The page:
A climate change-driven increase in wildfires may be one of the reasons for the worsening air pollution nationwide
THURSDAY, April 21, 2022 (HealthDay News) — After 23 years of decreases in overall air pollution levels, a new report shows that the United States recorded the highest ever number of “very unhealthy” and “hazardous” air quality days between 2018 and 2020.
In its “State of the Air” 2022 report, the American Lung Association said more than 137 million Americans reside in counties with unhealthy air, and the number of people who faced increases in daily spikes of deadly particulate air pollution was nearly 9 million higher than in last year’s report. People of color were disproportionately affected by polluted air, the association added in a statement on the key findings of its report.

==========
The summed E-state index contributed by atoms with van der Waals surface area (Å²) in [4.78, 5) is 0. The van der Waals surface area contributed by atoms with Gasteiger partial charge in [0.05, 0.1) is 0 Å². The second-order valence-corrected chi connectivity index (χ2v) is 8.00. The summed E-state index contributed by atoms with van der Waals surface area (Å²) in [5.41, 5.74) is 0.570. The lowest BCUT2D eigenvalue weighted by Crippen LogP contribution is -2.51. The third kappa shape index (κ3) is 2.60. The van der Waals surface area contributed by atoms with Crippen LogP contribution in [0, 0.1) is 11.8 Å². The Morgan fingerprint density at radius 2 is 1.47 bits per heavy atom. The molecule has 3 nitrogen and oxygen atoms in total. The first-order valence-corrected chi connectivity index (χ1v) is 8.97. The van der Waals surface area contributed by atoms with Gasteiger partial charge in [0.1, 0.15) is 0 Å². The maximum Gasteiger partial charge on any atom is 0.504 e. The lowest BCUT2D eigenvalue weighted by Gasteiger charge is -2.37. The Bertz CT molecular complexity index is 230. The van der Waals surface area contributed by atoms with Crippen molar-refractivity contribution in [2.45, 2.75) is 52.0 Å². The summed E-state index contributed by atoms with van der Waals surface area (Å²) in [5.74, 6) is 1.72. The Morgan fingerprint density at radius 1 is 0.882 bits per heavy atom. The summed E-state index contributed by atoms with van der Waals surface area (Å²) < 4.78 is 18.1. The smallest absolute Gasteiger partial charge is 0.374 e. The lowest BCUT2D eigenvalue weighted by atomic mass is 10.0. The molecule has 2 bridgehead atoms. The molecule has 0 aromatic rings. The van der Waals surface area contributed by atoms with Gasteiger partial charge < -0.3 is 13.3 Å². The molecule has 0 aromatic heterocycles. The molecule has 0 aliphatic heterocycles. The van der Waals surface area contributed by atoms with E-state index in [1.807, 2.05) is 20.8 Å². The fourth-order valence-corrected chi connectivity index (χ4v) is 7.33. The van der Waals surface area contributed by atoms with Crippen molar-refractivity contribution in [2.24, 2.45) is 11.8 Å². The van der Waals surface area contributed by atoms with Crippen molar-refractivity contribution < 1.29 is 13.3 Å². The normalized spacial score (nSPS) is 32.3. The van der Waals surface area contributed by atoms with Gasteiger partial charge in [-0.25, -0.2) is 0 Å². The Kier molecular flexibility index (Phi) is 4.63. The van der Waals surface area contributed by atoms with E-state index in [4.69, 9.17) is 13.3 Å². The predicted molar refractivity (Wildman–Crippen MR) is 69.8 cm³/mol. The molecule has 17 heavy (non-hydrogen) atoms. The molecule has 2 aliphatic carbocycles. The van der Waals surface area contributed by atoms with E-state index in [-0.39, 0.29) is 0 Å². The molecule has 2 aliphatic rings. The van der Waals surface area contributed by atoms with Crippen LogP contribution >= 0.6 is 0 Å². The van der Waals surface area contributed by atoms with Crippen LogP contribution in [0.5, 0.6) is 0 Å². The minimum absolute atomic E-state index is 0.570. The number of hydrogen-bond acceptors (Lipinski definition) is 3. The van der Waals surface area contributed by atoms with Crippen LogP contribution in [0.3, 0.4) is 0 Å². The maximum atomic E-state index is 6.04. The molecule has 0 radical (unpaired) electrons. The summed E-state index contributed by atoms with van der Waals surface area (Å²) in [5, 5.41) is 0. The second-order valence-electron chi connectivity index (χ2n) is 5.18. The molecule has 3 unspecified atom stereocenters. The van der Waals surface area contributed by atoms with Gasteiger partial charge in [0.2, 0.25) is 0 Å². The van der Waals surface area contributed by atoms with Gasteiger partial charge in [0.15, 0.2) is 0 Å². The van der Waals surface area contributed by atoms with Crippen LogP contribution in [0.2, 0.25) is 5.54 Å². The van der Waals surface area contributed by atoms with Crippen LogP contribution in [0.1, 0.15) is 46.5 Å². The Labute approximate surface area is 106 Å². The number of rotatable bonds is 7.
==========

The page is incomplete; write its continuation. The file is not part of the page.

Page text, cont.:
Compared with White people, people of color were 61 percent more likely to live in a county with a failing grade for at least one of three types of air pollution and 3.6 times more likely to live in a county with failing grades for all three types: year-round particle pollution, short-term particle pollution, and ozone. Furthermore, about 1.5 million pregnant people lived in counties with a failing grade for at least one pollutant, according to the report.
A climate change-driven increase in wildfires — especially in the West — may be one of the reasons for the worsening air pollution nationwide, because smoke from Western wildfires can drift as far as New York City. Wildfire season now lasts all year due to the climate crisis.
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